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'Focus: Black Oklahoma': controversial legislation, Enid City Council race, wildfires

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Jamie Glisson

This episode of Focus: Black Oklahoma features stories on a controversial bill in the state legislature, a heated city council race in Enid, wildfires in Western Oklahoma, and more.

The United States has been at the forefront of the global war on terror for more than two decades. Now one Oklahoma lawmaker, District 19 Republican State Rep. Justin Humphrey, proposed House Bill 3133 seeking to expand that conflict by introducing a bill to designate people of Hispanic descent as “terrorists” if they’re convicted of certain crimes. Francia Allen speaks with Francisco Treviño of Casa de la Cultura and Blanca Zavala to examine the proposed bill and the amended version.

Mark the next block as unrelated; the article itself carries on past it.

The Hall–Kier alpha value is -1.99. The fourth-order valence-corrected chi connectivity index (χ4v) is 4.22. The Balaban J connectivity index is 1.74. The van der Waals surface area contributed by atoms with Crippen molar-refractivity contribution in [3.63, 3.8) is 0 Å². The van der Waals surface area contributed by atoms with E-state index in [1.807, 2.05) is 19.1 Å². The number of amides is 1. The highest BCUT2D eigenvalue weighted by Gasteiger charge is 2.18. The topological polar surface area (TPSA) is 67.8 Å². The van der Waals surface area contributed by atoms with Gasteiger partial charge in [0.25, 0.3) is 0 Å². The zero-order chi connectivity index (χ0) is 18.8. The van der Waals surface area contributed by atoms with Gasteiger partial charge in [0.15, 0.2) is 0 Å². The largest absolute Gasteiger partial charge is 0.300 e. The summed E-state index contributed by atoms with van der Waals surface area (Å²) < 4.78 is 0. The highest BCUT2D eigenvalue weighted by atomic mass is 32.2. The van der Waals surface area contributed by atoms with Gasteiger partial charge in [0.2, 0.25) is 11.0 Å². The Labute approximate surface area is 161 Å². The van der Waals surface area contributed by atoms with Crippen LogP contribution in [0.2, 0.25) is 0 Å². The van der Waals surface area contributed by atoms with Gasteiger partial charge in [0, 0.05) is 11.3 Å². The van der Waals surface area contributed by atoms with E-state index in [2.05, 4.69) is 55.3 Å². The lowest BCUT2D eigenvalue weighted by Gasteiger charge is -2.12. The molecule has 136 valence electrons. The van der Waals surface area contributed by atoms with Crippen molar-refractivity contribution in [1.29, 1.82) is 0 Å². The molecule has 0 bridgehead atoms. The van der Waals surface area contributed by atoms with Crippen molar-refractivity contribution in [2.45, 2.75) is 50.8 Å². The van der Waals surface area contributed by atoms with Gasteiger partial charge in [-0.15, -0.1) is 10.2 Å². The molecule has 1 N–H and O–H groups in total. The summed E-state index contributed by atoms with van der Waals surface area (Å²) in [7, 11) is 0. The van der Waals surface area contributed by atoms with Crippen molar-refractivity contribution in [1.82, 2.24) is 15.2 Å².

Venson Fields takes us to Enid, where voters preparing for a heated city council election. Allegations of white supremacist ties emerged and swirl around Commissioner Judd Blevins of Ward 1. The white supremacist allegations include Nazi ties to a white supremacy group, Identity Evropa. That group has been designated as a hate group by the Southern Poverty Law Center, or SPLC and a white supremacist group by the Anti-Defamation League, or ADL. Identity Evropa participated in the Charlottesville “Unite the Right” rally in August 2017 where three lives were taken and dozens more injured. Led by Reverend Father James Neal of the Orthodox Catholic Church of America, at the Holy Cross-Enid parish and Kristi Balden, chairperson of the Enid Social Justice Committee and one of three incorporators of the Enid LGBTQ Plus Coalition. Balden credits Connie Vickers, Nancy Presnell, and Lanita Norwood for the research that turned up the ties and the Enid Social Justice Committee for mounting a campaign for Blevins's recall, aiming to confront hate in the community. The recall election will take place on April 2 and will pit recalled commissioner Blevins against Cheryl Patterson who has served on many public boards and committees in the past including the Enid Public School Board, the Enid Public School Foundation, the Human Services Alliance, and Foster Grandparents Board.